Kate Toon, a successful Australian copywriter, says on her website “If the client is unhappy, you have failed as a writer.” This is true only if you equate being a writer with getting paid heaps of money. The fact is, it is very, very easy to figure out what a client wants and serve it up to him (or her, pc) on a silver platter. It is much harder to figure out what a client needs and get him (or, again, her) to accept it. Even then, salesmanship trumps true copywriting ability.
Advertising agencies exist in part because creatives need to be protected from clients. They need to be insulated to focus on the task and not the personalities. The account executives perform the salesmanship functions, walking the client down a primrose path so he will sign off on the project and understand why he should be happy with the work.
The dynamics are different between a freelance writer and a client. They work one-on-one and the real copywriter will work hard to avoid the easy way out. The client is not the true expert, the copywriter is. If the reverse were true, the client would not need the copywriter to begin with. This isn’t arrogance. It is a fact built on years of studying the best ways to use words to persuade and compel.
Clients spend years building successful companies. They know, or should know, their customers and their product features. But it often takes the outside perspective and expertise of a copywriter to find the sweet spot that links customer desires and product benefits. “I like” or “I don’t like” is not a valid basis for determining quality. If a client doesn’t like something, I need to know why. And that why has to fit into the objective framework of what a client truly needs.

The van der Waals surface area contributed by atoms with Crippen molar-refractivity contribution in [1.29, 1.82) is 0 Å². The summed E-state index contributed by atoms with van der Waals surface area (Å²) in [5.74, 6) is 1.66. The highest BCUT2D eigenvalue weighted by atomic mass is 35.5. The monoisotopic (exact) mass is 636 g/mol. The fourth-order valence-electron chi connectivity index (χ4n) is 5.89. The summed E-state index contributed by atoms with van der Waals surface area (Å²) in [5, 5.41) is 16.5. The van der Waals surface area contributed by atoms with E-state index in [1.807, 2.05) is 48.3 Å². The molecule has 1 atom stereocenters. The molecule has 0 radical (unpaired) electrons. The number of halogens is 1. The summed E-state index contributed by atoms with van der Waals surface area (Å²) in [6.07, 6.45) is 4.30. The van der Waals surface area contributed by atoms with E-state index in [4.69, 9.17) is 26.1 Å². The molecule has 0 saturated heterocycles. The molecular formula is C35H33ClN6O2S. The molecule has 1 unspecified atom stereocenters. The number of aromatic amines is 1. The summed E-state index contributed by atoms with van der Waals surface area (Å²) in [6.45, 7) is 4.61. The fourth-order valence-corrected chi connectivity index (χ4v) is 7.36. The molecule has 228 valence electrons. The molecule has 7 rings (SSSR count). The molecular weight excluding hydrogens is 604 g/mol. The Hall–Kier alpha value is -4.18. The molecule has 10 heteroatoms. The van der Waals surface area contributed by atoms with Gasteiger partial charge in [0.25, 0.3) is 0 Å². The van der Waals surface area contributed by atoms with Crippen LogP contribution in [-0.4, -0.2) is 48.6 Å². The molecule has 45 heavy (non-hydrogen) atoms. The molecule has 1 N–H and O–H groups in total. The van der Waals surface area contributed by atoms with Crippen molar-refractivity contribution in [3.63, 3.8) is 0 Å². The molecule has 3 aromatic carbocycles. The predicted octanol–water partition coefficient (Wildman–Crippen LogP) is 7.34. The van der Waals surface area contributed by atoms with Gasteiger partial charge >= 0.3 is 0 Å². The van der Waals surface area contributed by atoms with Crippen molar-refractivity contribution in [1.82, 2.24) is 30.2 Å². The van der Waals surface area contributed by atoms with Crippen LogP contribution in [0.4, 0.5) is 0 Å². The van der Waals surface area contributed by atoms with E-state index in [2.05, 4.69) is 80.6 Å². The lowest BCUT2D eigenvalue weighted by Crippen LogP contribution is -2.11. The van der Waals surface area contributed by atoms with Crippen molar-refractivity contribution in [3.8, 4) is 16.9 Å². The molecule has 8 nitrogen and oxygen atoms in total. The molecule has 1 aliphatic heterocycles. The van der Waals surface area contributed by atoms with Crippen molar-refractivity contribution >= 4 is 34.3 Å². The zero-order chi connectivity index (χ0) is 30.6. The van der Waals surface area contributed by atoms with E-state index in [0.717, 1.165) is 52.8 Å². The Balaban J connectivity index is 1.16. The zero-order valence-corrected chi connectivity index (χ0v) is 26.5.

Unlike Kate Toon, I do not make six figures. If I did what clients like instead of what they need, I would probably breeze through work more quickly and spend less time explaining the why behind things. She is correct: to be a monetarily successful copywriter, you need to do what clients want. But to be a successful-as-in-good copywriter, you need to stand your ground.
Think of it this way. If you were on trial for a serious offense, would you tell your attorney, “I don’t like your strategy.” Perhaps you would, but most attorneys with a professional reputation to uphold would excuse themselves from your case. You would be a difficult client who impedes their ability to help you.
The analogy holds true for copywriters. When you hire a writer, you are taking on an advisor you trust to handle your marketing copy. The writer must answer to professional standards first and foremost. In the old days, we called a writer who did “what the client likes” a hack. Sadly, hacks are more prevalent than ever because it is so damn hard to make it as a freelancer.